A Bigger Splash is a movie about the relationship between pleasure and cruelty. But while it does, particularly in its last third, make an effort to point a finger at the sort of privileged ambivalence that enables many of our world’s tragedies, I didn’t come out of the theater shaken, but delighted. How could I not, when director Luca Guadagnino – that luscious Italian who gifted us with I Am Love– has assembled the most magnificent cast of actors.
Leading the charge is Guadagnino’s frequent collaborator Tilda Swinton, who plays a world-famous rock diva (this would be the closest Swinton gets to playing David Bowie except for that video in which she kinda does). The rockstar is on vacation in a paradisiac Italian island with her hot boyfriend, a documentarian played by Belgian hunk Matthias Schoenaerts. Their vacation is interrupted, however, by the arrival of a histrionic old collaborator, and ex-lover, played by the magnificent Ralph Fiennes, and his flirty 22 year-old daughter, played with wonderful bad girl attitude by Dakota Johnson.
As you can see, pleasures abound in this movie. I am a moderate fan of Schoenaerts’s work, but the other three actors I absolutely love. I could see them interacting for hours, particularly when they’re lounging by a beautiful beach, wearing Dior, being touched by the most delicate golden sunlight. The movie makes its shift from naturalistic comedy to tragic melodrama rather seamlessly, partly because Guadagnino’s visuals are so playful from the start. I remain uncertain whether the director was attempting social commentary with the movie’s last act, but it remains a carefully observed and engaging experience throughout. The movie reaches its peak when Fiennes lets loose and dances to The Rolling Stones’s “Emotional Rescue”, but the rest remains a delight.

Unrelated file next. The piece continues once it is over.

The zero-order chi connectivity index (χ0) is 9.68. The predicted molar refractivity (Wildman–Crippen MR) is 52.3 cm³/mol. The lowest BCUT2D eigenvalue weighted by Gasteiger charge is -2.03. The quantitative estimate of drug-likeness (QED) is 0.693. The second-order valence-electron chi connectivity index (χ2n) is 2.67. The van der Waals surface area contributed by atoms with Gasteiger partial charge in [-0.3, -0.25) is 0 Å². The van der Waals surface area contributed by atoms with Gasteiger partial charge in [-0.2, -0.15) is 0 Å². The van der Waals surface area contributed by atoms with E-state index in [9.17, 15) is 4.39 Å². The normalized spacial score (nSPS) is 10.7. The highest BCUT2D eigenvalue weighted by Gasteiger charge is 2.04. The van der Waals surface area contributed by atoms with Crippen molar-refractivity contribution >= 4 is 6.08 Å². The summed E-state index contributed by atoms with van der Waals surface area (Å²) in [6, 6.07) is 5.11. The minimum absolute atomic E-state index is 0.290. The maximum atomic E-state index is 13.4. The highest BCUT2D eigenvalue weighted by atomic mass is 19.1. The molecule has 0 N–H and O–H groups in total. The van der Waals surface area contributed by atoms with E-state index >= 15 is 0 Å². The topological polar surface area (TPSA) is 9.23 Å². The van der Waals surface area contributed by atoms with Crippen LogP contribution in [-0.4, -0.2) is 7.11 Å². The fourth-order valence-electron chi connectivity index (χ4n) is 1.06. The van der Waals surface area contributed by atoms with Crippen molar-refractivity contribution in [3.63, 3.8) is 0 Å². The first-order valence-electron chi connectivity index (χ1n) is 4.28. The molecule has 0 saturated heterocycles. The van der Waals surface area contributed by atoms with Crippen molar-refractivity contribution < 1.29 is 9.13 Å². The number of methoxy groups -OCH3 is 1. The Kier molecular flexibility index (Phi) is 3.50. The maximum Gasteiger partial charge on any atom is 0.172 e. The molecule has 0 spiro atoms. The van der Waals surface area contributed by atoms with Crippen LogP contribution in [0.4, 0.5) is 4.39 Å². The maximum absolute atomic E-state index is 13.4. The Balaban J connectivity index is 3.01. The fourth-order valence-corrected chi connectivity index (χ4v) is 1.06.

Grade: 8 out of 10
You go around life thinking there are some movies that you like, some movies you don’t like, and some movies that you love. Then along comes a movie that so perfectly captures not only your cinematic aesthetic, but your sense of humor, and the sort of questions that plague your daily life and color your philosophical outlook on the world. Then, you can’t really think of it in relationship to other movies that you’ve seen, because this movie has been tailor-made for you, how can you not love it? Even if there is a moment that you aren’t in love with, how could you possibly complain about it when the movie around it is pretty a present from the universe.
That is how I feel about Yorgos Lanthimos’s The Lobster, and I mention my feelings about it because I would find it impossible to review it, for I have seen it twice, and already love it so profoundly. What I can do is recommend everybody see it, and give a little context. The movie’s a dark romantic comedy, set in a dystopian world inhabited exclusively by couples. If someone finds themselves to be single, they are sent to a purgatorial retreat, and they are given 45 days to find a mate. Should they fail to find a partner, they will be turned into an animal of their choosing. And if you try to escape, you’ll be hunted down and killed.
Don’t be fooled. As cool as that premise sounds, The Lobster is much more than “Tinder meets The Most Dangerous Game”. Particularly in its second half, the movie opens up to a wider and more complex world than anticipated, and transcends into true greatness. Colin Farrell, Rachel Weisz, John C. Reilly, Ben Whishaw, Lea Seydoux, and Olivia Colman lead a flawless ensemble. ‘The Lobster’ is my favorite movie of the year so far, and I would be shocked if it doesn’t remain in that spot by the end of the year.
Grade: 10 out of 10